JACKSONVILLE, Fla. — The National Hurricane Center began issuing advisories on Potential Tropical Cyclone Three on Thursday. This system does not yet have a clear center of circulation and, hence, cannot be defined as an official tropical cyclone. However, with high confidence that it will gradually develop and impact the northern Gulf Coast, it is called a "potential tropical cyclone."
This allows the National Weather Service to issue warnings for areas that will see impacts and for local officials to begin necessary preparations.
PTC Three is expected to become a tropical storm by tonight or Saturday. If so, it would be named Claudette. The First Coast will not be directly impacted, but this system may send some tropical downpours our way by Father's Day and Monday, especially for inland areas. There is a low risk of strong to severe storms mainly for the Suwannee River Valley and southeast Georgia.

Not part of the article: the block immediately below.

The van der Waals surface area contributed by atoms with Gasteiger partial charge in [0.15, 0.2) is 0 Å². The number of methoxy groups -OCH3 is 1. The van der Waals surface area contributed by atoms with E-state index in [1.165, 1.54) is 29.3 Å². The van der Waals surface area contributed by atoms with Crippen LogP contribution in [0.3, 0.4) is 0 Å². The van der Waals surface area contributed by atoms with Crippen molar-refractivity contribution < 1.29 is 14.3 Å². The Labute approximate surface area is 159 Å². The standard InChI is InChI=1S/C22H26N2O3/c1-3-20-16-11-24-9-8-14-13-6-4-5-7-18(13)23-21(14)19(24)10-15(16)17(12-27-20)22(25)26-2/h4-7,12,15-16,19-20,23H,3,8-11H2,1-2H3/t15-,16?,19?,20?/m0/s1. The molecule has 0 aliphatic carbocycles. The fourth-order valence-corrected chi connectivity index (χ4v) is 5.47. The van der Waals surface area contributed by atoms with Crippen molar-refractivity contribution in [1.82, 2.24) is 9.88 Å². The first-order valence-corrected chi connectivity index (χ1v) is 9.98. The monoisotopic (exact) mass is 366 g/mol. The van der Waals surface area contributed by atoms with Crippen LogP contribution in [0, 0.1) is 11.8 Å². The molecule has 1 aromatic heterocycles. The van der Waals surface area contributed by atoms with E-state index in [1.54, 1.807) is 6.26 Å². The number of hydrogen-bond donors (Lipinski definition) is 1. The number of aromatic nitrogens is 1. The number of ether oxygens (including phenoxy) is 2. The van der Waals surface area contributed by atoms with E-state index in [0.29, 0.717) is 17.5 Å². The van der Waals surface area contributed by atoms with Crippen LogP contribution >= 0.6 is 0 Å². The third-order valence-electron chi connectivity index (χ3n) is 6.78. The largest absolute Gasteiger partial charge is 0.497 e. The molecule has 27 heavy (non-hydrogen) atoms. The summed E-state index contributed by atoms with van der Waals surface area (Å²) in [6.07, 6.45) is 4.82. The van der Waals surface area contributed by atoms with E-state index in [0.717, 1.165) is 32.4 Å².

Hurricane season is here and the time to prepare is now. Make sure you have had conversations with your loved ones about what you would do if a storm were to threaten.
This year, NOAA released the new seasonal averages for the Atlantic basin. According to the 30-year data from 1991 to 2020, the new averages include 14 named storms, 7 hurricanes, and 3 major hurricanes. The previous Atlantic storm averages, based on the period from 1981 to 2010, were 12 named storms, 6 hurricanes, and 3 major hurricanes. The averages from 1951-1980 , were 11 named storms, 5 hurricanes and 1 major.
Hurricane safety and preparedness is critically important before the season begins on June 1. NOAA’s National Weather Service provides resources to prepare for hurricane hazards and real-time updates about active weather systems from the National Hurricane Center at www.hurricanes.gov.
The Atlantic hurricane season officially runs from June 1 to November 30.